In Her Majesty's secret service

Putting it in a nutshell: as an Intent messenger, structured data can be sent process-to-process (e.g. info from a GPS). To track such data and responses, special devices called broadcast receivers come in real handy. Their strong points (for us) are that they work even with background apps. Some of them (e.g. SMS receiving) don't even need a parent app to be started.


GPS data returned by getLastKnownLocation or a broadcast receiver won't change until a program requests a location update. That means that when the emulator is started, getLastKnownLocation is sure to return null, and the receiver won't work at all.

To fix this problem, use the following trick:

Place this code in OnCreate activity and we can force the app to continuously request updates, making our broadcast receiver work. Once you have tested and debugged the code, you need to solder it together. Don't forget!

Sending coordinates to emulator

Sending coordinates to emulator

See below for the structure of our receiver:

The onReceive method triggers every time coordinates are updated, but first you should register the receiver in the manifest:

Then we have to set the rate, or even the most infinitesimal movement will DoS our bug with updates. Let's place the code in the main (and only) activity onCreate as a test:

The requestLocationUpdates method used to initiate regular updates receives the provider's name, PASSIVE_PROVIDER, as the first parameter. Then comes a minimum interval and a gap between the updates. This code will cause updates to come in once every minute (60,000 ms) and only if the device moves 25 m from its last location. See the box to know why these figures should be chosen carefully.

Die another day

Android 5 closely monitors all apps requesting locations (even passively), looking for the most energy consuming. So you don't end up near the top of that list, try to set the longest intervals you can between updates.

We are alone on the emulator

We are alone on the emulator

The last parameter, a pending (or delayed) intent, that will be sent to the broadcast receiver LocationUpdateReceiver. PendingIntent objects are used to pack intents responding to future events, as with our updates.

By the way, to disable updates, use the removeUpdates method:

As our activity does not involve the user, nor does it have an interface or let itself be known, it makes sense to close it using the finish method. LocationUpdateReceiver will continue to function as if nothing has changed. I'm also attaching a source code to this article (for peaceful debugging uses only) where the coordinates are displayed (Fig. 4) as pop-ups (Toast class).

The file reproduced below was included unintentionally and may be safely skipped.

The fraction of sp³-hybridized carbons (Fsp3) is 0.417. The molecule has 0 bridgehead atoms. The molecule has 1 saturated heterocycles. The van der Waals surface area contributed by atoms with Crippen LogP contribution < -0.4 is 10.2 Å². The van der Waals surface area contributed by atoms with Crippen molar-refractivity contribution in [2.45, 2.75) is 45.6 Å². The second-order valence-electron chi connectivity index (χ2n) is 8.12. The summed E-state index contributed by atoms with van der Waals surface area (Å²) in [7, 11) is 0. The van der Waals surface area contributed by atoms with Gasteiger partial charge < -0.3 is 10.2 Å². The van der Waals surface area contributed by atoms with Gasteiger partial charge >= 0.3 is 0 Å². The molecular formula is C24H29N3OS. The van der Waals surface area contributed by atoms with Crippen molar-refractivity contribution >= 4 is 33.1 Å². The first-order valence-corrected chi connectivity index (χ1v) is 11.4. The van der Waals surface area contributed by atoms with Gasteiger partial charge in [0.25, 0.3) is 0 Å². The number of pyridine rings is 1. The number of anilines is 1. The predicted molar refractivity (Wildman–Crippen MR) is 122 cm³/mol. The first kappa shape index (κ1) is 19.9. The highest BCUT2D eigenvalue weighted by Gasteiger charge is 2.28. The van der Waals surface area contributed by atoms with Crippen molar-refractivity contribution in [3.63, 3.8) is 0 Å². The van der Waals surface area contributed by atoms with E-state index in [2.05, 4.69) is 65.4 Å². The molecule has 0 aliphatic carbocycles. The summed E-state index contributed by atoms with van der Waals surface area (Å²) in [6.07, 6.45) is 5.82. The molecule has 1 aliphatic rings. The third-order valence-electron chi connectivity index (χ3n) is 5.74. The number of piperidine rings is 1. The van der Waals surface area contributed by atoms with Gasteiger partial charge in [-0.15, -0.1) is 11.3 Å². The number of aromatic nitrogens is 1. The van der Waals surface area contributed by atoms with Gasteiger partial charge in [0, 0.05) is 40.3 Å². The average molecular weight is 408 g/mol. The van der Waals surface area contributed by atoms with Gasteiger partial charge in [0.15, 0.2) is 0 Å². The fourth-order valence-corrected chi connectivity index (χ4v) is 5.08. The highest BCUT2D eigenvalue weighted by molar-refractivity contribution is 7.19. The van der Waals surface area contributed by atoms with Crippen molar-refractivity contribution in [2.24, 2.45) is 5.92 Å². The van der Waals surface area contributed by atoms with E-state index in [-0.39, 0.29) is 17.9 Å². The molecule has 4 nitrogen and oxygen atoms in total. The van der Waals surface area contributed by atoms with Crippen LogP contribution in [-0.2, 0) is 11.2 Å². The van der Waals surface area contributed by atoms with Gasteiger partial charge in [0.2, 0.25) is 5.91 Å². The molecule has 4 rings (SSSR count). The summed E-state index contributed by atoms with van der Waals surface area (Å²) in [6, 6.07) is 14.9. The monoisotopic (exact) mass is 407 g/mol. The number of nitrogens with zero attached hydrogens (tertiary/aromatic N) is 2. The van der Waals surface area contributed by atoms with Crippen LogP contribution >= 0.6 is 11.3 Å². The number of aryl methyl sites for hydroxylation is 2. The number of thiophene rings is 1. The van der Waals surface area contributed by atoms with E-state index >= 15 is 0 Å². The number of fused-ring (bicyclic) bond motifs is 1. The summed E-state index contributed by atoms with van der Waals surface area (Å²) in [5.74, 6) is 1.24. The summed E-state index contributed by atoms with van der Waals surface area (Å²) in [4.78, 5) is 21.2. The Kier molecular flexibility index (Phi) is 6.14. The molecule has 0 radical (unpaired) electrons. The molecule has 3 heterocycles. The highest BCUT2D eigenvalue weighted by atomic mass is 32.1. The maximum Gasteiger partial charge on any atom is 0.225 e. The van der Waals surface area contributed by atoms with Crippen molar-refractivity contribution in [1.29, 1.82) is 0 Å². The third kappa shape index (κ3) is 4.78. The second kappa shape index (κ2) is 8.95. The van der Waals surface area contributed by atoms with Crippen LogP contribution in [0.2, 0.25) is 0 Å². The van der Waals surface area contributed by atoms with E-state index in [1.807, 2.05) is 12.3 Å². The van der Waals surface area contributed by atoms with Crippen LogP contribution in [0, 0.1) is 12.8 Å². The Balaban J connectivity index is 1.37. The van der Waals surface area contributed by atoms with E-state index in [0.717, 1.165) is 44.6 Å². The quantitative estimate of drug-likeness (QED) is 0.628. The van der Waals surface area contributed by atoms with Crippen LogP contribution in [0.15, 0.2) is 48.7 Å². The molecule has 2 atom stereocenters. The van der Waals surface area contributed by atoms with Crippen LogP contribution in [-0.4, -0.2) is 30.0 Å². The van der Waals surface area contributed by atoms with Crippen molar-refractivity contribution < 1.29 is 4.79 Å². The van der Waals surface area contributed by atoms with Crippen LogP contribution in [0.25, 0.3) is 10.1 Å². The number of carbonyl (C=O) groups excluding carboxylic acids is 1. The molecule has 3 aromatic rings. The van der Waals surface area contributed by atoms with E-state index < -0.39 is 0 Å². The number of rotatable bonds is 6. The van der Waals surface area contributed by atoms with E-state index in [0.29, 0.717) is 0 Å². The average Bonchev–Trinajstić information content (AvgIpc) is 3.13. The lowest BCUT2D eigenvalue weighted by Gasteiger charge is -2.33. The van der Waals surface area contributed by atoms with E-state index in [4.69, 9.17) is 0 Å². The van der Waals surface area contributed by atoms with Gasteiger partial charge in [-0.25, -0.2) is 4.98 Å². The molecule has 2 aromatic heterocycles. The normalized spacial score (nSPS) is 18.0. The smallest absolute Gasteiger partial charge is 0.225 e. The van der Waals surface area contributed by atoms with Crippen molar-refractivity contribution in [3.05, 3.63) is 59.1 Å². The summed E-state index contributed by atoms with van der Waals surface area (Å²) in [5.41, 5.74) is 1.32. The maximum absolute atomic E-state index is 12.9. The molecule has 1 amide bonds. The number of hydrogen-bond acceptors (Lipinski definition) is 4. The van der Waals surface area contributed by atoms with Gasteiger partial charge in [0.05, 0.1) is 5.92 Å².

Fig. 4. Spy information

Fig. 4. Spy information

For your eyes only

In order for things to not be entirely simple, I purposely didn't make it function in the background. In the March issue I spoke about the way this feature and thealert mechanism work. These technologies are perfectly designed to create an unnoticeable background service. You can look there also for info about "sustainability" after the device is reset.

The world is not enough

So we've got a number of the device's coordinates, which is to say its tracked movements. But this begs the question: what should we do with this data array and how should it be stored? In the September issue of Hacker there was a fantastic article dealing with storing user info. We can do this with any of the methods described: Shared Preferences, Internal/External Storage, SQLite Database or even Cache Files.

I chose the SQLite base with the following chart:

Hacker writes about the ways to make entries into SQLite base on a regular basis (oh really? Have we ever done that 🙂 – editor's note), so I won't dwell on a subject that's already beaten to death. Instead, let's talk about sending the collected data.

You don't have to store the location updates, of course, you can rather send them immediately, but this comes with the major risk of not having Internet access at certain times. Moreover, as we already pointed out, background data connections can be easily noticed (the person is assumed to have an ordinary non-rooted smartphone). Wi-Fi is a different story. It has great speed and a short response time, plus hardly anyone would ever think to study the traffic (it's free, after all!).